Thursday, March 27, 2008

Dry and clean

As I've said (here or elsewhere, who can remember), when you move 5 blocks in NYC you find a new dry cleaner. It wouldn't matter if the old one were between me and the subway stop, but since it's in the other direction, it means 10 blocks out of my way each time I want to drop something off or pick something up. There are at least 4 others in between my new apartment and the old dry cleaners, (and even one or two more between me and the subway), and since I have no loyalty to the old one (after 14 years they still ask me my name for the ticket), it's time to experiment.

Attempt one: failure. It seemed promising: signs that boldly announced "Eco-friendly" and the winner of many dry cleaner association awards (although to be fair, not having done my homework to know which dry cleaner associations might be the more respected, awards are meaningless.) A clean but empty (begin to wonder) storefront. An attendant who wore latex gloves even as he worked the register. (Does that seem odd, or is it me?) An inordinately long time for him to type in information on my clothes, which I later discovered to be detailed descriptions of each garment. Finally, a ticket with a total price so much higher than what I'm used to that I almost laughed.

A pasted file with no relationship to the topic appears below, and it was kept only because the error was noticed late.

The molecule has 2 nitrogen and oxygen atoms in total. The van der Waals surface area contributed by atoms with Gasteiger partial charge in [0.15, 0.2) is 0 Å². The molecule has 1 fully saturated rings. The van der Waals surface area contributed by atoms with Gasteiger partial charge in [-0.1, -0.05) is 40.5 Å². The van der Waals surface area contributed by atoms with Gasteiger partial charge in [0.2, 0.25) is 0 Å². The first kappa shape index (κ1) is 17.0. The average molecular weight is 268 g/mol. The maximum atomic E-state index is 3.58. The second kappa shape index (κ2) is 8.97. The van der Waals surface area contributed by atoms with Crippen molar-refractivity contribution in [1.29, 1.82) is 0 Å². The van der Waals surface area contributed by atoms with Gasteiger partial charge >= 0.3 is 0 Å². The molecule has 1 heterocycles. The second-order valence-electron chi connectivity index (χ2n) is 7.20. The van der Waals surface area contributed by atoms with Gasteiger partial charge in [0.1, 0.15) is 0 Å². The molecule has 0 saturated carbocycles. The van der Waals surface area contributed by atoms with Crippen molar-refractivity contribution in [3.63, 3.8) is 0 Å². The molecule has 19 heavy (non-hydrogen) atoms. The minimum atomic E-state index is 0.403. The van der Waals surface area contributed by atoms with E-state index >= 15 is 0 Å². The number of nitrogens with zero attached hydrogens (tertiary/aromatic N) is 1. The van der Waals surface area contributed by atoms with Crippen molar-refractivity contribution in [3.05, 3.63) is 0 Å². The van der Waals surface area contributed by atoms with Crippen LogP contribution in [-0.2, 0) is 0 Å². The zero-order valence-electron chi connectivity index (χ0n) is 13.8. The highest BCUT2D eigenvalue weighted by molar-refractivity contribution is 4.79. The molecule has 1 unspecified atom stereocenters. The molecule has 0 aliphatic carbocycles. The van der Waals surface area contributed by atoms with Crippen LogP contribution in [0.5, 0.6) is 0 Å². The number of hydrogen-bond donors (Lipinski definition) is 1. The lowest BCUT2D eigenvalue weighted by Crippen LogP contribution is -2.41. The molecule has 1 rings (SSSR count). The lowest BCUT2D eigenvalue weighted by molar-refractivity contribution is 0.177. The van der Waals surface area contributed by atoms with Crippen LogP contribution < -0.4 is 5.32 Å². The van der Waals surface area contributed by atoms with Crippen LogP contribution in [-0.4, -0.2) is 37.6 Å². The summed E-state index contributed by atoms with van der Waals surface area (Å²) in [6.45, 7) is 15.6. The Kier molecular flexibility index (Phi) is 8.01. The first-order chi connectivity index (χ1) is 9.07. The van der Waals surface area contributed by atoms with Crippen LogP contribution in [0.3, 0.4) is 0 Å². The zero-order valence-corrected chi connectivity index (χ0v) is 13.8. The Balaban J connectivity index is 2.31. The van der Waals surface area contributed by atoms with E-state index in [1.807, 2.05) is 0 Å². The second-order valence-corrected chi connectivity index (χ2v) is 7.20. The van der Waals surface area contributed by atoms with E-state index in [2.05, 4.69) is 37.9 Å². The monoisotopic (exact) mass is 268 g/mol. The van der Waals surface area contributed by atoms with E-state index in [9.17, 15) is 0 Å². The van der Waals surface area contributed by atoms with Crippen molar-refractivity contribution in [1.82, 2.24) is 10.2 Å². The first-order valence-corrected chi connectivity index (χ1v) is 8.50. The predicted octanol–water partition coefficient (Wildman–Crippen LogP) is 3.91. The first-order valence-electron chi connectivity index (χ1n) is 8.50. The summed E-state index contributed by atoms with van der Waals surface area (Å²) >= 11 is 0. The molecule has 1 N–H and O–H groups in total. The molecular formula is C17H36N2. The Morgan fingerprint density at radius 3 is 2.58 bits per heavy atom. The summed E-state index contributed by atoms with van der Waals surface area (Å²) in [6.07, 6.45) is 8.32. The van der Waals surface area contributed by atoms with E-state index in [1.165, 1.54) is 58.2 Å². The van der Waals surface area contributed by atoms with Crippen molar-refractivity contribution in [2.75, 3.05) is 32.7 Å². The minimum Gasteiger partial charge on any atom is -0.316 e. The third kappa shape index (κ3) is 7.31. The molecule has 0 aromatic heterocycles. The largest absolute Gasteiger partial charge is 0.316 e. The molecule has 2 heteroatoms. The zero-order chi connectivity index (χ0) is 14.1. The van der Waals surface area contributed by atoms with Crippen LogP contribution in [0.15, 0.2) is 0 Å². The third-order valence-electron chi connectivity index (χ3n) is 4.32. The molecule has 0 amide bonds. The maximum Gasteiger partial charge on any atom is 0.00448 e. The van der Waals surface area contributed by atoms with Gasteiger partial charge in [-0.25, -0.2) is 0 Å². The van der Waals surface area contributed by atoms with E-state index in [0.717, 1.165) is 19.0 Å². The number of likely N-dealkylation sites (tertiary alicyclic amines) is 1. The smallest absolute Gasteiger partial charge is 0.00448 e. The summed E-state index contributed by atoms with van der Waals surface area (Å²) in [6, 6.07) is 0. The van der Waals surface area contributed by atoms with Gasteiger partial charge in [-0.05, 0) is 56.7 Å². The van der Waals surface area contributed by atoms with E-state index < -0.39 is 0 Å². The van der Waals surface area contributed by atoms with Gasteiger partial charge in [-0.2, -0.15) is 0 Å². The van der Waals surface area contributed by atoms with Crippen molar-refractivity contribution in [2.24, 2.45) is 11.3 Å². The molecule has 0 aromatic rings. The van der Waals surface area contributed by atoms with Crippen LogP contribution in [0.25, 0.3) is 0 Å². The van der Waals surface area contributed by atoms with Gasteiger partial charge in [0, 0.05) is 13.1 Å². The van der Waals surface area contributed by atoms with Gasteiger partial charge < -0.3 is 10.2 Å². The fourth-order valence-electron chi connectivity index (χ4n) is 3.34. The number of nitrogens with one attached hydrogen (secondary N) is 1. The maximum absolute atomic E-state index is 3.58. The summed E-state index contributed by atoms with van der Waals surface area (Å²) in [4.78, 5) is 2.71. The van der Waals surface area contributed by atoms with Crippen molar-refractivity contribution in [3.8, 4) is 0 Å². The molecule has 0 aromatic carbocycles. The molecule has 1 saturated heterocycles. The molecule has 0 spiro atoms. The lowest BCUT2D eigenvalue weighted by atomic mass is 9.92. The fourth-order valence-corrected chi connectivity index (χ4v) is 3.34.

I should have just taken my dirty clothes and left, but I didn't. A week later, I can vouch that the clothes feel no different than when I used to take them to the far cheaper non-eco-friendly place. I'm no idiot, I know that making purchase decisions based on sustainability is almost always more costly, but I just can't go there again. I will bury my head in the sand and go for the harsh chemicals.


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